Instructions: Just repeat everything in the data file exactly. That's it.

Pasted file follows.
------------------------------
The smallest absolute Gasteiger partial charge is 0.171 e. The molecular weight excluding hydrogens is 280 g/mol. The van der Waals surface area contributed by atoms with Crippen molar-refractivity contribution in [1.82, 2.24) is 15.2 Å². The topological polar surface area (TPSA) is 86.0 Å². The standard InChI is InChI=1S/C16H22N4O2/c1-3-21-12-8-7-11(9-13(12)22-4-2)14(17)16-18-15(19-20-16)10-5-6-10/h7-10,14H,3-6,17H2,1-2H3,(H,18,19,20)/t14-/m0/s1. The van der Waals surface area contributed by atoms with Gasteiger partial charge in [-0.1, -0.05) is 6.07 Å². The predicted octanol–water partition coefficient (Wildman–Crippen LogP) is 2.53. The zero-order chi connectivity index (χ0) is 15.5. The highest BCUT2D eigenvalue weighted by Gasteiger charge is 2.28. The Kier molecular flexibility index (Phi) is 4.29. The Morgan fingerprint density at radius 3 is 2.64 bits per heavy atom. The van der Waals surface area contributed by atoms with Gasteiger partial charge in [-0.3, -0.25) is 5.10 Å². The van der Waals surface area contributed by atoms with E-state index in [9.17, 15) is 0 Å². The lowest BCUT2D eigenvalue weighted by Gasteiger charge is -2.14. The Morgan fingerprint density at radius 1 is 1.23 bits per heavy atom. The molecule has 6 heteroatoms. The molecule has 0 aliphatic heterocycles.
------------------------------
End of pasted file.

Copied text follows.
The smallest absolute Gasteiger partial charge is 0.171 e. The molecular weight excluding hydrogens is 280 g/mol. The van der Waals surface area contributed by atoms with Crippen molar-refractivity contribution in [1.82, 2.24) is 15.2 Å². The topological polar surface area (TPSA) is 86.0 Å². The standard InChI is InChI=1S/C16H22N4O2/c1-3-21-12-8-7-11(9-13(12)22-4-2)14(17)16-18-15(19-20-16)10-5-6-10/h7-10,14H,3-6,17H2,1-2H3,(H,18,19,20)/t14-/m0/s1. The van der Waals surface area contributed by atoms with Gasteiger partial charge in [-0.1, -0.05) is 6.07 Å². The predicted octanol–water partition coefficient (Wildman–Crippen LogP) is 2.53. The zero-order chi connectivity index (χ0) is 15.5. The highest BCUT2D eigenvalue weighted by Gasteiger charge is 2.28. The Kier molecular flexibility index (Phi) is 4.29. The Morgan fingerprint density at radius 3 is 2.64 bits per heavy atom. The van der Waals surface area contributed by atoms with Gasteiger partial charge in [-0.3, -0.25) is 5.10 Å². The van der Waals surface area contributed by atoms with E-state index in [9.17, 15) is 0 Å². The lowest BCUT2D eigenvalue weighted by Gasteiger charge is -2.14. The Morgan fingerprint density at radius 1 is 1.23 bits per heavy atom. The molecule has 6 heteroatoms. The molecule has 0 aliphatic heterocycles.